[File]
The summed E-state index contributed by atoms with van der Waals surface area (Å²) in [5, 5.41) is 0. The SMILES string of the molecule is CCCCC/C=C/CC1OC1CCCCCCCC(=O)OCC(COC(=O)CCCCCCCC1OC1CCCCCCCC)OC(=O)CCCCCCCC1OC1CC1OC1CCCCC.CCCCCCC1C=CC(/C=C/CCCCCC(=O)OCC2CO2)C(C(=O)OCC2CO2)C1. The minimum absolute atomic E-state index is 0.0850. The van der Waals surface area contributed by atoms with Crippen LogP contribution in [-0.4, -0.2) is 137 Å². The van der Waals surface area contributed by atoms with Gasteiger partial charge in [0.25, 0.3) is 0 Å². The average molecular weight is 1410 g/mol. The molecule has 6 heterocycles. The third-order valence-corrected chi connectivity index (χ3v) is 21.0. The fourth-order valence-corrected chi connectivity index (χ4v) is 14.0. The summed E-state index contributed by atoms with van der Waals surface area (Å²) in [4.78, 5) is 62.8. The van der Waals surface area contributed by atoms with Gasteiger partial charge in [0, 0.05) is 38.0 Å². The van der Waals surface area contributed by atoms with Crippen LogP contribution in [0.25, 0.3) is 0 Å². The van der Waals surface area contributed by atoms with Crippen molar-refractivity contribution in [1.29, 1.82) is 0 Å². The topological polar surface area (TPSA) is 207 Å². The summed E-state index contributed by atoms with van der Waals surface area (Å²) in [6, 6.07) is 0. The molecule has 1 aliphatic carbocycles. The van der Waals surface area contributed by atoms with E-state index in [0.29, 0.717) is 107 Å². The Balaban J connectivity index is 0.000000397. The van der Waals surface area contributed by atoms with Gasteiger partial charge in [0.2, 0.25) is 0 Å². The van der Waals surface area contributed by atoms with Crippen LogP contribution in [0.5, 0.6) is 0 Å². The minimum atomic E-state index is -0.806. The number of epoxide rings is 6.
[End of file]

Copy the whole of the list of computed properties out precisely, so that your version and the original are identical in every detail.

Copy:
The summed E-state index contributed by atoms with van der Waals surface area (Å²) in [5, 5.41) is 0. The SMILES string of the molecule is CCCCC/C=C/CC1OC1CCCCCCCC(=O)OCC(COC(=O)CCCCCCCC1OC1CCCCCCCC)OC(=O)CCCCCCCC1OC1CC1OC1CCCCC.CCCCCCC1C=CC(/C=C/CCCCCC(=O)OCC2CO2)C(C(=O)OCC2CO2)C1. The minimum absolute atomic E-state index is 0.0850. The van der Waals surface area contributed by atoms with Crippen LogP contribution in [-0.4, -0.2) is 137 Å². The van der Waals surface area contributed by atoms with Gasteiger partial charge in [0.25, 0.3) is 0 Å². The average molecular weight is 1410 g/mol. The molecule has 6 heterocycles. The third-order valence-corrected chi connectivity index (χ3v) is 21.0. The fourth-order valence-corrected chi connectivity index (χ4v) is 14.0. The summed E-state index contributed by atoms with van der Waals surface area (Å²) in [4.78, 5) is 62.8. The van der Waals surface area contributed by atoms with Gasteiger partial charge in [0, 0.05) is 38.0 Å². The van der Waals surface area contributed by atoms with Crippen LogP contribution in [0.25, 0.3) is 0 Å². The van der Waals surface area contributed by atoms with Crippen molar-refractivity contribution in [1.29, 1.82) is 0 Å². The topological polar surface area (TPSA) is 207 Å². The summed E-state index contributed by atoms with van der Waals surface area (Å²) in [6, 6.07) is 0. The molecule has 1 aliphatic carbocycles. The van der Waals surface area contributed by atoms with E-state index in [0.29, 0.717) is 107 Å². The Balaban J connectivity index is 0.000000397. The van der Waals surface area contributed by atoms with Gasteiger partial charge in [0.2, 0.25) is 0 Å². The van der Waals surface area contributed by atoms with Crippen LogP contribution in [0.5, 0.6) is 0 Å². The minimum atomic E-state index is -0.806. The number of epoxide rings is 6.